The poles? Russia and Canada are tickled to have their ocean melting, I believe. The South Pole? You tell me what all the scientists have been doing down there. Who funds it? I don’t believe it is all cryogenic research. I have seen reports of minerals beneath the ice.
I may be out of touch for the US. I have been living in China for most of the last twelve years. My many trips out have been jolting but short. China has excellent mass transit, everywhere. All kinds and some of the best in the world. But it has also in recent years become the number one buyer of cars in the world. Sure, China has a lot of people. But none of the folks I know here need a car. At a certain median level of income, it becomes a reflex to have one.

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#7

Great article about the ‘arsonists in charge’. Thanks!

#8

Tom, I think this verges on bullying. Helen is right about ordinary folks in a lot of ways and you know it. Of course people are too receptive to being led around by the nose, but that’s part of the problem Helen is addressing. Certainly we the people of the USA have tolerated soft-core and hard-core tyranny far too long. All three of us probably agree about that.

The question is how to climb out of that hole. Around here, I see far too much misdirected paranoia – usually phrased as accusations of trolling. When that’s aimed at someone obviously sincere, like Helen – that’s when it verges on bullying. We need to think about how to come together, my friend.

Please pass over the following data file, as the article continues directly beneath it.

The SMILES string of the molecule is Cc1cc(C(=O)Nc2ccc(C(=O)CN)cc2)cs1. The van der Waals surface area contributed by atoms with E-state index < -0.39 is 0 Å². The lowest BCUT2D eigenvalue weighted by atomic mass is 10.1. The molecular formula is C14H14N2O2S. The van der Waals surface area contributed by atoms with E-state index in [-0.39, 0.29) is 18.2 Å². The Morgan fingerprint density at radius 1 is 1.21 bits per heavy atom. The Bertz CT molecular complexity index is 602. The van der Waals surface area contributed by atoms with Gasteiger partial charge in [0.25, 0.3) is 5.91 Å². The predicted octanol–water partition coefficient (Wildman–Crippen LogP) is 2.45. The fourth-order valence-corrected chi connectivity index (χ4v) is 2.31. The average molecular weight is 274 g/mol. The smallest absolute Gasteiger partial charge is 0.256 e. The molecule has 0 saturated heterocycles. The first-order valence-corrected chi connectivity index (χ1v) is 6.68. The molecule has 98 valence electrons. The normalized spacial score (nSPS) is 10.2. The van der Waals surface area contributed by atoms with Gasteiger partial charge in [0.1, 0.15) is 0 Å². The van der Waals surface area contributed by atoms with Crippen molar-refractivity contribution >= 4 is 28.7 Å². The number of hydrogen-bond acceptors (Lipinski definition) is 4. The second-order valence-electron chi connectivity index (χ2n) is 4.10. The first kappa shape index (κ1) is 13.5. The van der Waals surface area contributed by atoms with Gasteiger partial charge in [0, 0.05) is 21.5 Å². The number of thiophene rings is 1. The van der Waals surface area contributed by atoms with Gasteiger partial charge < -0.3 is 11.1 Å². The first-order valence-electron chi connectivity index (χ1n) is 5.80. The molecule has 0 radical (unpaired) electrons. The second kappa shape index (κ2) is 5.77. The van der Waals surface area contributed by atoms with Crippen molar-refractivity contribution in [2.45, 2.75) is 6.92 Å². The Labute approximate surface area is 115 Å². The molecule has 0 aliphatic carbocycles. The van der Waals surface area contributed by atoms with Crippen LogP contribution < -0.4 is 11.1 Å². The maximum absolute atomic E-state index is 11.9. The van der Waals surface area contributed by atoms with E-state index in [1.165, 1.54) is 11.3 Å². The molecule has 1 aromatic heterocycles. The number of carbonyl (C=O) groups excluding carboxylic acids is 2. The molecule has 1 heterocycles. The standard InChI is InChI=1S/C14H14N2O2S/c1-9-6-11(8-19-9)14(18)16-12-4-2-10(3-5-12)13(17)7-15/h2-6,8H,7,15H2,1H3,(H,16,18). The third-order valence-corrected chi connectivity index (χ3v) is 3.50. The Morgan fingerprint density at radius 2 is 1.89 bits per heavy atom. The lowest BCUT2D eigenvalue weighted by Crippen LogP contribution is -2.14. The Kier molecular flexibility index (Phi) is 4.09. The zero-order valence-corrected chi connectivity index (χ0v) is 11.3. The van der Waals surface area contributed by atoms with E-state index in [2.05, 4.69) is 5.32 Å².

Incidentally, there’s not one thing wrong with the rest of your post, in my humble opinion. Just that last line for emphasis was ill-advised.

#9

Much of what is propagated by corporate media does originate in PR firms. This is not a conspiracy theory. When people regurgitate that with all the reactionary attitudes buried inside, we should just be nice?

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#10

When I mentioned “marketing” I am talking of course about advertising. The purpose of advertising is to manufacture wants and make them needs. China is a capitalist country just as the US is.

#11

Hi helen, I think what you are saying is very clear and I agree, so to worry about using the word “people,” is kind of silly. No matter, as CEO, or general or advertising maven, or bank CEO, or manager—they are still people.
If you can find some video of China’s Olympics, and how they stopped cars from driving during the games, it is amazing to see skies go from gray to blue in a short amount of time. As for “people” wanting more ,“things.” that goes on every where, and so often that urge to emulate kings results in ruining life for many.

#12

I appreciate your reply, and I’m on thin ice going there with you, since I honestly have no correction to offer you. But let me offer an interesting result I’ve encountered here. I’m rather an addict of Victorian fiction, so sometimes I default to scrupulously correct politeness without even thinking about it…

Occasionally, when I’m overly polite here to someone regarded by others as undeserving of respect, people think it’s hilarious. Honestly, I’m not trying to be polite or funny! I guess I’m glad if I can make people giggle – it’s therapeutic, goddam it.

Where the “you’re a troll” flame wars get tiresome (and I’m not accusing you of this) is to the degree they just stifle a dialectic which might be interesting to hash out. I grew up in a family where we all just told each other to “shut up!” all the time. That’s a line of discussion I find abusive.

Once again, sorry to lay all this nonsense on you.

#13